I have a thing about hats. Civilization took a turn for the worse when headwear became optional, in my opnion, and I have developed quite a collection of caps, fedoras, fezzes and berets over the years.
Walking on a side street off Riga’s Dome Square today, I passed a shop I’ve passed thousands of times. It generally has some hats in the window but I’d never ventured inside before. But this was a particularly wet and dismal day so I thought I’d take a look and maybe add another item to my collection.
Peering through the rain-soaked window I saw the shop stocked some hats made by Swedish company Wigens. Wigens is the Bentley of cap-makers. Their products are rather expensive but extremely well made and beautifully designed.
But just as Bentleys are actually made by parent company Volkswagen and merely “assembled” in the UK, Wigens’ Swedish-as-Abba-buying-meatballs-in-Ikea products are actually made in Estonia.
Inside the shop the assistant homed in me as soon as I dared to actually touch up a cap. I would have thought the fact I was already wearing a cap would identify me as a cap wearer and therefore potential customer. But she seemed to interpret it as a sign that as I already had a cap, I couldn’t seriously be interested in buying another one.
“Are you looking for anything in particular?” she asked, with an undertone that implied “Don’t touch unless you are definitely going to buy.”
“I see you stock Wigens hats – they are very good hats,” I said.
At this she brightened a little.
“Yes, they are all made in Sweden,” she chirped.
I couldn’t let that pass, though as subsequent events showed, I should have.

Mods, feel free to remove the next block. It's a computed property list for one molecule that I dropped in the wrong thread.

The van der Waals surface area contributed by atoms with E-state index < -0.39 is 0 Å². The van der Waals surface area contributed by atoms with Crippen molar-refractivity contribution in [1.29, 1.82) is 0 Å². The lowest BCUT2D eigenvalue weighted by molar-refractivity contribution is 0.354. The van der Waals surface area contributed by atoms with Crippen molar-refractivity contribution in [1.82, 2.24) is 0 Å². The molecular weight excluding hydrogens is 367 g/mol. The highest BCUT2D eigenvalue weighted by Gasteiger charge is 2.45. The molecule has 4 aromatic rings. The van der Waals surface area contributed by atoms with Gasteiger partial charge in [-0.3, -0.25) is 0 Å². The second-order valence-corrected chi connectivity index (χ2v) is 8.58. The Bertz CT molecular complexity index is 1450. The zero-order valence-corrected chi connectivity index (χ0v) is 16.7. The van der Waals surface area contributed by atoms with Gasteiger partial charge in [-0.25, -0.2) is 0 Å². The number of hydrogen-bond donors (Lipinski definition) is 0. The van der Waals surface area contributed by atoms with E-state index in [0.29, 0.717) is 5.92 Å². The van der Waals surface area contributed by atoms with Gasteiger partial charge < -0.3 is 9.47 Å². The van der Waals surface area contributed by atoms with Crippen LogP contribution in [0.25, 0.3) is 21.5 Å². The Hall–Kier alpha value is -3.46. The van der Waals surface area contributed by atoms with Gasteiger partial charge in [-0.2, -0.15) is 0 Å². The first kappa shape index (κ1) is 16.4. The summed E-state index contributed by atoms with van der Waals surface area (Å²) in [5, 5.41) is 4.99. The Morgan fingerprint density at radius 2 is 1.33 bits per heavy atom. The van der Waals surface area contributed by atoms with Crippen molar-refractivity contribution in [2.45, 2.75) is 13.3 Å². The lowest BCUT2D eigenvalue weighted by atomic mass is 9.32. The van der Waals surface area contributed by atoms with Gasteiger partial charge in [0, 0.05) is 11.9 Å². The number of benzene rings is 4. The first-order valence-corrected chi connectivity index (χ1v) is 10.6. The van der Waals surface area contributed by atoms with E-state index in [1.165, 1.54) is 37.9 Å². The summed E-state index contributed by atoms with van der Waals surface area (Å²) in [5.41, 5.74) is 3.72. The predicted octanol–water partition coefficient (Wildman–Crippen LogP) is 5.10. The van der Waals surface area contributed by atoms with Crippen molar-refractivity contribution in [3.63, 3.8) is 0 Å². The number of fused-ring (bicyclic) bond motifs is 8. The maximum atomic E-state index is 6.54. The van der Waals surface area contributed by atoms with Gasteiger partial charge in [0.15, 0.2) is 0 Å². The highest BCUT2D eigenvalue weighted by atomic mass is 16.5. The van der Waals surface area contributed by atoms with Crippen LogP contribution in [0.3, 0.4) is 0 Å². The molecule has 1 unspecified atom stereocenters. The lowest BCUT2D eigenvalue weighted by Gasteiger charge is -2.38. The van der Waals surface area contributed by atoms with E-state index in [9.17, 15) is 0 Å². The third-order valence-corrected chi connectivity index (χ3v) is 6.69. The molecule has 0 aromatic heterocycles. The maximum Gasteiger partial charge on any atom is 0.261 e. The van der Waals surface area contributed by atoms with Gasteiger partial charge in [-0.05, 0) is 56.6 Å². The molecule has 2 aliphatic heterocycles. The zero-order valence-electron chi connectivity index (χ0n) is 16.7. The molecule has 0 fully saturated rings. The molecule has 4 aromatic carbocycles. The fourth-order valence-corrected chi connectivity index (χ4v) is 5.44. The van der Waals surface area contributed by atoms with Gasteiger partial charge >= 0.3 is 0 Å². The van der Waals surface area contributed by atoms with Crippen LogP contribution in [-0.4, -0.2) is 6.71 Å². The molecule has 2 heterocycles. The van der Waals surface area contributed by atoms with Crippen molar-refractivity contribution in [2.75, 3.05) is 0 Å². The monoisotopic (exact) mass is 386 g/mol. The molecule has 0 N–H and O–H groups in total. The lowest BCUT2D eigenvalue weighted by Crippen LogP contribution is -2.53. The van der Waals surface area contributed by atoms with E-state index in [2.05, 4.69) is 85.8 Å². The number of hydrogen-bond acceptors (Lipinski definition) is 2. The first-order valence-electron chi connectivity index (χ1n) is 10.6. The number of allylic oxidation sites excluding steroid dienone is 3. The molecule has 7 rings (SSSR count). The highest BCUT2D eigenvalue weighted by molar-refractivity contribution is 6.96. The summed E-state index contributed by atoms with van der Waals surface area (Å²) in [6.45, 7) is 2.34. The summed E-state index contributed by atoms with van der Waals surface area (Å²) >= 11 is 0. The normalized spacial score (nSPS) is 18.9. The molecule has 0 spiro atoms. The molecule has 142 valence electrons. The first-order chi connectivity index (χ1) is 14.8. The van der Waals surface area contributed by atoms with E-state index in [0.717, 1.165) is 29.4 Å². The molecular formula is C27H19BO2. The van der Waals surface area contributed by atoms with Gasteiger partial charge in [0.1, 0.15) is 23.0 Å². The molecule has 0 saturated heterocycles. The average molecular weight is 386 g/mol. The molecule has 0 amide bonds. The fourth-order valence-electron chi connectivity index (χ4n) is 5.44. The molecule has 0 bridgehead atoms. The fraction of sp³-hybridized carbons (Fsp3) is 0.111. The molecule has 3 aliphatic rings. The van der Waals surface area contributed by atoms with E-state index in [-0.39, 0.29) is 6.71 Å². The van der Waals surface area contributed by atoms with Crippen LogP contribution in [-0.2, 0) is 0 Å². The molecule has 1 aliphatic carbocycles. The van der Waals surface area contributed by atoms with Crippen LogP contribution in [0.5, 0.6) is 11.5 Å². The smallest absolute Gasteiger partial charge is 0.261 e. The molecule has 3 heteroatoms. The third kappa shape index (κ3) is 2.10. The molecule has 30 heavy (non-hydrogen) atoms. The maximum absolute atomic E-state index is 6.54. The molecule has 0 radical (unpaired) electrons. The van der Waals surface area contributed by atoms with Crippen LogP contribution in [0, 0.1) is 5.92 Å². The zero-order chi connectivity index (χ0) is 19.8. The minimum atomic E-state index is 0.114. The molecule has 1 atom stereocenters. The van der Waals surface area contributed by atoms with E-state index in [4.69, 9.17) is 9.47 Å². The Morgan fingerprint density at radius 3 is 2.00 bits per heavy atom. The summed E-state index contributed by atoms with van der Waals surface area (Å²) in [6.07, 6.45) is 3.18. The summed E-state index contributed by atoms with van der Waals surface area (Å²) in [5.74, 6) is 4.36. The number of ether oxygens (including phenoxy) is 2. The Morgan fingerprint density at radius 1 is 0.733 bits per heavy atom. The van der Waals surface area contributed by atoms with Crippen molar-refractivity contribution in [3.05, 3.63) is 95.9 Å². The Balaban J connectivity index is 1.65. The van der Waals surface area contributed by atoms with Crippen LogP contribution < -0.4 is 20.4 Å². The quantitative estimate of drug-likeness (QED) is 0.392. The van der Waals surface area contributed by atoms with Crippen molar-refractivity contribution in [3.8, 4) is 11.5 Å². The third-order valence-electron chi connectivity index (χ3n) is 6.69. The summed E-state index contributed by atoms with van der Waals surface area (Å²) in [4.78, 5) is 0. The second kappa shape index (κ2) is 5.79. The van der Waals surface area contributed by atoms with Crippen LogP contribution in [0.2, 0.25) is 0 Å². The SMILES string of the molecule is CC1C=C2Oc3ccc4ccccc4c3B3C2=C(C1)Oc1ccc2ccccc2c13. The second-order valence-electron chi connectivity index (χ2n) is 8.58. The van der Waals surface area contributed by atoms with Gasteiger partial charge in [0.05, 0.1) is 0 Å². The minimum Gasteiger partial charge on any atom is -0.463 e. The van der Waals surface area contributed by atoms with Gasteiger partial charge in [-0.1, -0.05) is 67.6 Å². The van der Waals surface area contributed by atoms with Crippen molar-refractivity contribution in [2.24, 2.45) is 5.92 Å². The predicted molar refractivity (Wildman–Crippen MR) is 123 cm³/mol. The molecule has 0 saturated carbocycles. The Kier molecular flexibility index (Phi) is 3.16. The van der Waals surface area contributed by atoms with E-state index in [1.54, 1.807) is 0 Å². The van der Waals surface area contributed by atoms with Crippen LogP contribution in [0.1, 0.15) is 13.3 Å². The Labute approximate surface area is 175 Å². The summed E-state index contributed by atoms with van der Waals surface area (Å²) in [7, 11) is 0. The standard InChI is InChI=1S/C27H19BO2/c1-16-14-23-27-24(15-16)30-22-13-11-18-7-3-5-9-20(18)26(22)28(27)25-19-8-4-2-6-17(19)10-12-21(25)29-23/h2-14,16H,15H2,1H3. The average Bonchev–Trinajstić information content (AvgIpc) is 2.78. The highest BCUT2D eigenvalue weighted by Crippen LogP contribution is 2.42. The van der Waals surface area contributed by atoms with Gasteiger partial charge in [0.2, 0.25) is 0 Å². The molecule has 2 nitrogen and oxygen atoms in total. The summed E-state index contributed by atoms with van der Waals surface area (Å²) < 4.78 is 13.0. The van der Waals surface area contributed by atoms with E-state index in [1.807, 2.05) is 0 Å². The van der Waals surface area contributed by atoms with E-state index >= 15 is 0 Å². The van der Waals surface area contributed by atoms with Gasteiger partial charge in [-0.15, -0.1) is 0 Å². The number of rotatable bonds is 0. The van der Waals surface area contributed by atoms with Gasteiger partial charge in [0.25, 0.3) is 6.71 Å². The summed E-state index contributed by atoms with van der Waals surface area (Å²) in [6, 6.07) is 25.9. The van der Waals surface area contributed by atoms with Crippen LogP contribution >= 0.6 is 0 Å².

“Actually they are made in Estonia,” I said.
“Rubbish!” she retorted, with a look of absolute disgust. “Look, it says here: ‘Swedish design’. That’s the Swedish flag.”
“Yes, they are designed in Sweden. Wigens is a Swedish company. But they are actually made in Estonia. In Parnu,” I said.
“No they’re not!” she insisted. “Did you come in here to talk about where they are made or to buy something?” she asked, grabbing the Wigens hat out of my hands.
I think that’s the point at which she lost a sale.
“You’re the one who said they were made in Sweden – and that’s not true,” I said.
She sarcastically offered to sell me a furry, lime green pilot’s hat.
This teaches us several things. First, that if you are selling expensive items you should probably try to find out a few facts about them, including where and by whom they are made.
Second, that the phrase “The customer is always right” does not apply in Latvia – particularly if the customer really is right. It would have taken little effort on her part to humour me and then count the cash of a sucker who couldn’t tell the difference between Sweden and Estonia.
But what really struck me was the absolute disdain she had for the idea that a high quality product could be made in Estonia. Estonia may like to depict itself as a “Nordic” country (with justification) but it seems it’s simply not yet Nordic enough. A hat made in Estonia simply couldn’t be a high quality item like the ones they make in Sweden.
Are Bentleys rubish because they’re not really British? No. The fact they are basically German means they are well made. If you buy into the Bentley image then good luck to you even if you are basically buying an expensive Volkswagen Phaeton.
And to be fair to Wigens, while they like to emphasise their ‘Swedishness’ they do not hide the fact that their products are made in Estonia. Wigens even sells a cap named after the Estonian city of Tartu.
Earlier the same day I had looked at Wigens hats in the Stockmann department store, where they all bore a label clearly stating where they were made. Curiously, the hats in the smaller shop seemed to have the labels saying where they were designed but not the ones saying where they were made. Maybe that was what so troubled my friend – that someone had rumbled her.
Somehow I think that paints her as rather more cunning than she really was, but for Estonia to be convincing with its Nordic credentials it probably needs to persuade mad shop assistants as well as strange hat obsessives that it is just as ‘Nordic’ as Sweden.